Sunday, August 21, 2016
(page of Leviticus from an early German Bible)
Well, here we are . . . ready to delve into the third of the five books of the Law – Leviticus.
Leviticus is not known for being fun or light reading. Most of the book is a listing of laws, consequences, sacrifices and priestly roles – and some of it can seem as foreign to us today as a totally new – or ancient – language. But, don’t give up! Forge on and let’s see what we can glean from its pages for us today. In yesterday’s devotional thoughts we mentioned the importance of living holy lives – particularly for the priesthood which represents the Almighty. In the book of Leviticus Moses instructs the Israelites on what holiness would look like.
As I read the directions for the burnt, grain, fellowship and sin offerings I was reminded of a saying I heard many times from my Grandpa Clair Alcumbrack. Grandpa was a master craftsman who took great pains to get a job done right and generously gave most pieces away. When his work was being admired by the lucky recipient Grandpa would jokingly say it was, “Good enough for who it’s for.” We always knew it was just his humble way of accepting praise for a job well done. But it got me to thinking . . . how often do I forget who I am serving and working for – and the quality He desires from me. Would I ever be able to come anywhere close to saying that my offerings for God were “Good enough for who it’s for”?
Eight times the phrase “Without defect” is used in the first 4 chapters of Leviticus to describe the sacrifices the Israelites were to bring before God. These animal and grain offerings are no longer required since Jesus was the ultimate sacrifice. But, can we learn something about what God expects from His children?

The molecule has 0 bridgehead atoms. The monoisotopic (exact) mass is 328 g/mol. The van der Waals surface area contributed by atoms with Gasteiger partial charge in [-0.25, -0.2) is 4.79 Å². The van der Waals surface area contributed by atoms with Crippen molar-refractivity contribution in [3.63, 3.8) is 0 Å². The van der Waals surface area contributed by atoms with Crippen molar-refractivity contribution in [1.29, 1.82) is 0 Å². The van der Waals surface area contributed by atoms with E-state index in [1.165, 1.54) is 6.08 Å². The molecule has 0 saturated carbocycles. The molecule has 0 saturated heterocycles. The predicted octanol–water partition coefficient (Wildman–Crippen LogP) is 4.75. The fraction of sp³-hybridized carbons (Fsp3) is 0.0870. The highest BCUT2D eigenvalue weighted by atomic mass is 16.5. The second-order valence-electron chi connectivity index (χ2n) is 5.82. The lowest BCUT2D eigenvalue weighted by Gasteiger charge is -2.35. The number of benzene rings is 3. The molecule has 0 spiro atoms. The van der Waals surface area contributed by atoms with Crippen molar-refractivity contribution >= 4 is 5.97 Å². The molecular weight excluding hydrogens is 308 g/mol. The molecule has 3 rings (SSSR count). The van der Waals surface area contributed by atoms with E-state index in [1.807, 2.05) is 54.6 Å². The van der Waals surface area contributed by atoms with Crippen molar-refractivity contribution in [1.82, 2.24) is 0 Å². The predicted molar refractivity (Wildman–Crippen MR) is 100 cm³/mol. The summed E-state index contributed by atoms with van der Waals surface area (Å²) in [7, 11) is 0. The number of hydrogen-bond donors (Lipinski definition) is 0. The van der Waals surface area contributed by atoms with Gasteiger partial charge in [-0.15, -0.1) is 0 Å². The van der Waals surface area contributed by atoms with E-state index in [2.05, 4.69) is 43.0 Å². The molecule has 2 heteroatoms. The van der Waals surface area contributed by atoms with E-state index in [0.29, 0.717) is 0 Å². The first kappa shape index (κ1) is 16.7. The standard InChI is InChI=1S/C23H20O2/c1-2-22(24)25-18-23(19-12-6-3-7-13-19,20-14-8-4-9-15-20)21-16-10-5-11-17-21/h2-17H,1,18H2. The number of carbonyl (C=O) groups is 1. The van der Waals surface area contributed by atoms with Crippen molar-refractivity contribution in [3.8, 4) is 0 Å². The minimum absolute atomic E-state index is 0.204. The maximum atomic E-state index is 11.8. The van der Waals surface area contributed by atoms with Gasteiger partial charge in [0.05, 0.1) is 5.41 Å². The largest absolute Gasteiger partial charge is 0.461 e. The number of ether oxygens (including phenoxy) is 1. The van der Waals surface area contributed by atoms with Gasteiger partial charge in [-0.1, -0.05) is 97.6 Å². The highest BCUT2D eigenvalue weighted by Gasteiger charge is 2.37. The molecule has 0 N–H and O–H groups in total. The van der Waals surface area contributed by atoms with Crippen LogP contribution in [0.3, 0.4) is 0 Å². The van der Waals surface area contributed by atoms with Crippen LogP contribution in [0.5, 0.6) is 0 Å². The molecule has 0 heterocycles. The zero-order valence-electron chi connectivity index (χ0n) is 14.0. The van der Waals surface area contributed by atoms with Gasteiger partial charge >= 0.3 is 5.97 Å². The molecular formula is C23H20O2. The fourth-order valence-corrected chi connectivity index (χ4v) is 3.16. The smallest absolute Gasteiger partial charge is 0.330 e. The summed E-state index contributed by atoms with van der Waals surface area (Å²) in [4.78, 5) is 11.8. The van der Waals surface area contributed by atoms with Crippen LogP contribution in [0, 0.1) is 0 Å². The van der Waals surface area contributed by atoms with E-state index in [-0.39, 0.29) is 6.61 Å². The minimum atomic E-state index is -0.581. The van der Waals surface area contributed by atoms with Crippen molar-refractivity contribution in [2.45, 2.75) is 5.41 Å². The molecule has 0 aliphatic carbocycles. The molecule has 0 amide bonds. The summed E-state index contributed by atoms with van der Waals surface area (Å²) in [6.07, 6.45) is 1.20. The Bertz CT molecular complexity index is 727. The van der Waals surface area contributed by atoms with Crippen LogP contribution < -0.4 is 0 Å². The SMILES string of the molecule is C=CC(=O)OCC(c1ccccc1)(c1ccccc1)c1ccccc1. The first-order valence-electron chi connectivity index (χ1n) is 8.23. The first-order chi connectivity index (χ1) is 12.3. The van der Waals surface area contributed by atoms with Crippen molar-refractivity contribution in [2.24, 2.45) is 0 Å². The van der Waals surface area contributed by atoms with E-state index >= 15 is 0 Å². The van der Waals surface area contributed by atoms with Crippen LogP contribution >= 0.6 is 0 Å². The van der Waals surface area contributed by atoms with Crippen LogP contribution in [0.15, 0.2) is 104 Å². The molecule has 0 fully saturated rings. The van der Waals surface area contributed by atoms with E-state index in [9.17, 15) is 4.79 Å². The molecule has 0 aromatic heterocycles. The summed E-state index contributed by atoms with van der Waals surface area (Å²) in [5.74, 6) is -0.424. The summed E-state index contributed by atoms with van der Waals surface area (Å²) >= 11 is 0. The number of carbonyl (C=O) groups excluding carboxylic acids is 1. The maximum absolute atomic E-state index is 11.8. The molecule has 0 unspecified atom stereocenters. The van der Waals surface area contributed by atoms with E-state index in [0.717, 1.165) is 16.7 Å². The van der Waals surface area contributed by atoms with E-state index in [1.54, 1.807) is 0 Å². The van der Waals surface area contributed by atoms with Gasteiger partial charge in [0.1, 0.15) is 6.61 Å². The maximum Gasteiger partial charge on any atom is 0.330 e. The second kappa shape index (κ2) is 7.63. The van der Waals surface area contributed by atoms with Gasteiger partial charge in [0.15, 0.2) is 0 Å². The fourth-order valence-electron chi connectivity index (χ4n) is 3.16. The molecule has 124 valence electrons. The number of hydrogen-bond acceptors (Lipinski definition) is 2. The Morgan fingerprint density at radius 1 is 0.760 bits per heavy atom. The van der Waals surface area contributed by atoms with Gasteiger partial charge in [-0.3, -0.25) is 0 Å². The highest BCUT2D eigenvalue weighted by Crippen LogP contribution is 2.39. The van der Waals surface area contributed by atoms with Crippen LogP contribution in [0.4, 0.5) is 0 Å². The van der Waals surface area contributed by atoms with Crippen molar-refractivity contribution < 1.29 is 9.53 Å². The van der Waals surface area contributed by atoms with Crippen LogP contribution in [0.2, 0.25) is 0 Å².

Let’s all check the quality of our offerings this week. Is it obvious – to ourselves, others, and to the Master Craftsman, by the quality of our offerings and sacrifices, that we desire to be His chosen people, a royal priesthood and a holy nation (I Peter 2:9)? Our Almighty Father deserves the very best we have to give – offerings “without defect”. What are we giving Him? What defects need to be removed from our offering in order for it to be pleasing to Him? A bad attitude? A timing issue? Poor quality control? A long list of excuses? How will you work to come closer to giving a sacrifice that is without blemish?
— Marcia Railton
( Marcia is the wife of Jason Railton and mom to 3, all of whom were at FUEL. Marcia is thankful for her Christian parents, Ray & Susan Hall, youth leaders and teachers, Bible College staff and church family who have taught the importance of loving God’s Word. She enjoys working with Family Bible Church, Basic Youth Group and Family Camp. Besides long walks on the beach… she enjoys crafting, quilting, camping, and caring for preschoolers in her home.)